COVID-19 Genetics: University of Edinburgh Study Confirms That Genes Are Critical To New COVID-19 Treatments
: Researchers from the University of Edinburgh have identified potential treatments for COVID-19 after the discovery of five genes associated with the most severe form of the disease. The genes: IFNAR2, TYK2, OAS1, DPP9 and CCR2 partially explain why some individuals become desperately sick with COVID-19, while others are not affected.
According to the study team’s abstract, host-mediated lung inflammation is present and drives mortality in critical illness caused by COVID-19. Host genetic variants associated with critical illness may identify mechanistic targets for therapeutic development.
The study team reported the results of the GenOMICC (Genetics Of Mortality In Critical Care) genome-wide association study (GWAS) in 2244 critically ill COVID-19 patients from 208 UK intensive care units (ICUs). They identified and replicated novel genome-wide significant associations, on chr12q24.13 (rs10735079, p=1.65 ×× 10-8) in a gene cluster encoding antiviral restriction enzyme activators (OAS1, OAS2, OAS3), on chr19p13.2 (rs2109069, p=2.3 ×× 10-12) near the gene encoding tyrosine kinase 2 (TYK2), on chr19p13.3 (rs2109069, p=3.98 ×× 10-12) within the gene encoding dipeptidyl peptidase 9 (DPP9), and on chr21q22.1 (rs2236757, p=4.99 ×× 10-8) in the interferon receptor gene IFNAR2.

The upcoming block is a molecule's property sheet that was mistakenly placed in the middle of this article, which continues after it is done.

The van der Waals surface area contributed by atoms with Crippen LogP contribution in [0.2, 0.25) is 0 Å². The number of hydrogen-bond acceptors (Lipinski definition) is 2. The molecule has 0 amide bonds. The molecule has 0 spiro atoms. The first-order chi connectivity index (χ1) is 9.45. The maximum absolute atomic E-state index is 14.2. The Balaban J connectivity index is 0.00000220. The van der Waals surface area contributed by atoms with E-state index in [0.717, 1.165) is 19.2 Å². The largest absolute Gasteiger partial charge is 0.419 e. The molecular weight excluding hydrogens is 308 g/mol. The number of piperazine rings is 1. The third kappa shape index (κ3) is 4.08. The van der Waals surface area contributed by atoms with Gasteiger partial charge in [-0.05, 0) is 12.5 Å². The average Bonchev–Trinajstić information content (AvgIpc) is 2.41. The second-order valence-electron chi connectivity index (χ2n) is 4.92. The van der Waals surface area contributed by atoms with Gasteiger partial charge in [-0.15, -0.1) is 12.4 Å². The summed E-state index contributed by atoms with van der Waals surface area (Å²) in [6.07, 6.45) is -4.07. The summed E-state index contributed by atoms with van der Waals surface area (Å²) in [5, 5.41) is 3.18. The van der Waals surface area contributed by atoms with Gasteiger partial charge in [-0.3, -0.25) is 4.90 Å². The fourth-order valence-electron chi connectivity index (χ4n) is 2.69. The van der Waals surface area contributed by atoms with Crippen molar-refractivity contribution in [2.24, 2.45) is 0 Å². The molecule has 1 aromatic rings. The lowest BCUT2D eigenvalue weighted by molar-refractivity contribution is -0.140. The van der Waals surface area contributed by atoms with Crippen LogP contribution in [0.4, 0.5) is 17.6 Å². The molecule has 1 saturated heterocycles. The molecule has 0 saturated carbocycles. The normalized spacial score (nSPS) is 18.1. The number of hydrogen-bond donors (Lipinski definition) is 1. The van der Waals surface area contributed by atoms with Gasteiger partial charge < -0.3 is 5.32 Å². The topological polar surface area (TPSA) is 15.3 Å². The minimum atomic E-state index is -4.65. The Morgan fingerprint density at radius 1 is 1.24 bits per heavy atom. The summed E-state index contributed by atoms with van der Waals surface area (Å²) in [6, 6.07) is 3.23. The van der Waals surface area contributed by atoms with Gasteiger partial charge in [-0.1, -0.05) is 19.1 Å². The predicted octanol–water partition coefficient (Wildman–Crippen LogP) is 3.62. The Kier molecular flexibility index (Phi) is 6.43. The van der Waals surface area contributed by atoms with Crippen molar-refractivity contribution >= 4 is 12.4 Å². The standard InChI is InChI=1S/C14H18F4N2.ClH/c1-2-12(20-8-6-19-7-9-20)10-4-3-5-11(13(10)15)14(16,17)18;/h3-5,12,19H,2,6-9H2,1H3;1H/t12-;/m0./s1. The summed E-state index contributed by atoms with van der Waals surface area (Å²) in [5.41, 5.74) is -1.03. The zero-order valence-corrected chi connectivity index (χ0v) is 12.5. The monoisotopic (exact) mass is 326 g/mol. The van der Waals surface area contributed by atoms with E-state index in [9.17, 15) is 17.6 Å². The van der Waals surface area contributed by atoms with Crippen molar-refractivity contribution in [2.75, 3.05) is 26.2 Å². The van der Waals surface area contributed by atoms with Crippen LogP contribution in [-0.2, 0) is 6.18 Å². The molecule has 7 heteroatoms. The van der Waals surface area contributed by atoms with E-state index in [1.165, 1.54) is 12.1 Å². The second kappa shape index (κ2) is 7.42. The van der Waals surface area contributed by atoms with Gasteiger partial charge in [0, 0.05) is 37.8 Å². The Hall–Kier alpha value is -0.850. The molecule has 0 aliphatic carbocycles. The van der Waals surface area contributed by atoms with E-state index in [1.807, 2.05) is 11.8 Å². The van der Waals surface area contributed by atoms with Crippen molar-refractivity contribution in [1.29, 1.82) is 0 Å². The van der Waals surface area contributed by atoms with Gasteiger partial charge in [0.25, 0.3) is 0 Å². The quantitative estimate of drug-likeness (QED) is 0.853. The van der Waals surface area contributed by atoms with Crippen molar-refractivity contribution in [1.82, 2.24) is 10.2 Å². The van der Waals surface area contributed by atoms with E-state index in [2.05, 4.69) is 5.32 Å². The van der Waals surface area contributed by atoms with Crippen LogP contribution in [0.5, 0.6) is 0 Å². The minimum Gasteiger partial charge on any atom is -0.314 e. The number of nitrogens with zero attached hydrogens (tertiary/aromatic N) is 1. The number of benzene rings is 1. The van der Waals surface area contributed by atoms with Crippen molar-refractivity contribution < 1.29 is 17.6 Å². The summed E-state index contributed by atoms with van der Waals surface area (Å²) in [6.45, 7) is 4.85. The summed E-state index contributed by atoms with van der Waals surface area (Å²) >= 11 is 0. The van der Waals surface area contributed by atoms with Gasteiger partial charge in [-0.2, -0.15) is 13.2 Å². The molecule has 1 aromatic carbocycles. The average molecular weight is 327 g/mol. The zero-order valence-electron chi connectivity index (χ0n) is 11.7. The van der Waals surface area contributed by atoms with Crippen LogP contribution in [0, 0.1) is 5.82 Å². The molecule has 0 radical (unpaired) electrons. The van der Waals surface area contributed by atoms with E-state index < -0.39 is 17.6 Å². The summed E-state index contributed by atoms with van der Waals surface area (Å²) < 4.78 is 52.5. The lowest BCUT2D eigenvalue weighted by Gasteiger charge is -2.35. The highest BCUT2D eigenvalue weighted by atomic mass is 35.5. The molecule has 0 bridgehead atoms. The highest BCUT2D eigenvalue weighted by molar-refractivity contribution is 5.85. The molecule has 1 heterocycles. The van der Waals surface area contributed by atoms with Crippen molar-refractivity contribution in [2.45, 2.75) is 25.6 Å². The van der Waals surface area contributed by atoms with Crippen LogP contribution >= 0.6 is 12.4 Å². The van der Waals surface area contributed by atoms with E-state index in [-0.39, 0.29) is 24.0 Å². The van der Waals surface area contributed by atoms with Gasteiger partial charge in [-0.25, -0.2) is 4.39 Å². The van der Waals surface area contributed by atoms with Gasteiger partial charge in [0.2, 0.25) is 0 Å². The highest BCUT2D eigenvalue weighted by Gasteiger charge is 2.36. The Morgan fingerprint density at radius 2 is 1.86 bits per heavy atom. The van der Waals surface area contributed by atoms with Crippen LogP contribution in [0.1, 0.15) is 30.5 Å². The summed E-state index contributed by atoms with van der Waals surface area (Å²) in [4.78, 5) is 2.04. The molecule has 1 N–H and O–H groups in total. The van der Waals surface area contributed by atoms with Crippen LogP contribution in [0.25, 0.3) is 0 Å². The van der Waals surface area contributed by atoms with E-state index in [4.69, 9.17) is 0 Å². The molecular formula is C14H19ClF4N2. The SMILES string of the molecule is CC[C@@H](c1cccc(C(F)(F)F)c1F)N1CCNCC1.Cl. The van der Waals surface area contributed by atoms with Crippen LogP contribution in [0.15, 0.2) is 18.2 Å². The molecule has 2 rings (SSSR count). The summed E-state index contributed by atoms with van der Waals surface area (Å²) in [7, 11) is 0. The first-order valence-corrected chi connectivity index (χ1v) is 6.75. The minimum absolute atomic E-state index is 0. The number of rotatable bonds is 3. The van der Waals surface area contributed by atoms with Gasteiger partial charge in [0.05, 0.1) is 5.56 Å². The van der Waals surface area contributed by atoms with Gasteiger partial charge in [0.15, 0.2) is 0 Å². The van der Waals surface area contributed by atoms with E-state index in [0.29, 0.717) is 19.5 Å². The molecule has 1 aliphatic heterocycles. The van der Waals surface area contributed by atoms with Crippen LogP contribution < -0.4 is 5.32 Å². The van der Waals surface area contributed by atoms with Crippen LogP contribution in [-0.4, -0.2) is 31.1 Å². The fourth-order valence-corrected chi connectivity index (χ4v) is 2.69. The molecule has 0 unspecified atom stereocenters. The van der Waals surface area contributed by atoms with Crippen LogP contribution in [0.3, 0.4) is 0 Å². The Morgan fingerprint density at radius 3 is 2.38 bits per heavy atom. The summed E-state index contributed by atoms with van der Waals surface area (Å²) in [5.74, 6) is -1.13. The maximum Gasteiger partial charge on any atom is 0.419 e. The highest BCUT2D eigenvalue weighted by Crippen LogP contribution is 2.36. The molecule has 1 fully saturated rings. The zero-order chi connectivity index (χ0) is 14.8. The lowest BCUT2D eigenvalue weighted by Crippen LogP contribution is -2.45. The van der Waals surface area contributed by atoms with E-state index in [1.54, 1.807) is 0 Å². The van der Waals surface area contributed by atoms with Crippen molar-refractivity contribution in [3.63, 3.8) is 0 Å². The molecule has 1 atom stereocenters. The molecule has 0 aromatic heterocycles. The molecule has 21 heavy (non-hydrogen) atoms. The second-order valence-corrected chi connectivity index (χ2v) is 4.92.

The team identified potential targets for repurposing of licensed medications: using Mendelian randomization they found evidence in support of a causal link from low expression of IFNAR2, and high expression of TYK2, to life-threatening disease; transcriptome-wide association in lung tissue revealed that high expression of the monocyte/macrophage chemotactic receptor CCR2 is associated with severe Covid-19.
The study results identify robust genetic signals relating to key host antiviral defense mechanisms, and mediators of inflammatory organ damage in COVID-19. Both mechanisms may be amenable to targeted treatment with existing drugs. Large-scale randomized clinical trials will be essential before any change to clinical practice.
The study findings were published in the peer-reviewed journal: Nature https://www.nature.com/articles/s41586-020-03065-y
The current trend is such that genetic evidence is second only to clinical trials as a way to tell which treatments will be effective in a disease. Existing drugs that target the actions of the genes reveal which drugs should be repurposed to treat COVID-19 in clinical trials, experts say.
The genes involved in two molecular processes ie antiviral immunity and lung inflammation were pinpointed.
The breakthrough discovery will help physicians understand how COVID-19 damages lungs at a molecular level.
The study team made the discovery by studying the DNA of 2,700 patients in 208 intensive care units (ICUs) in the UK.
The study team from the GenOMICC consortiuma global collaboration to study genetics in critical illness and c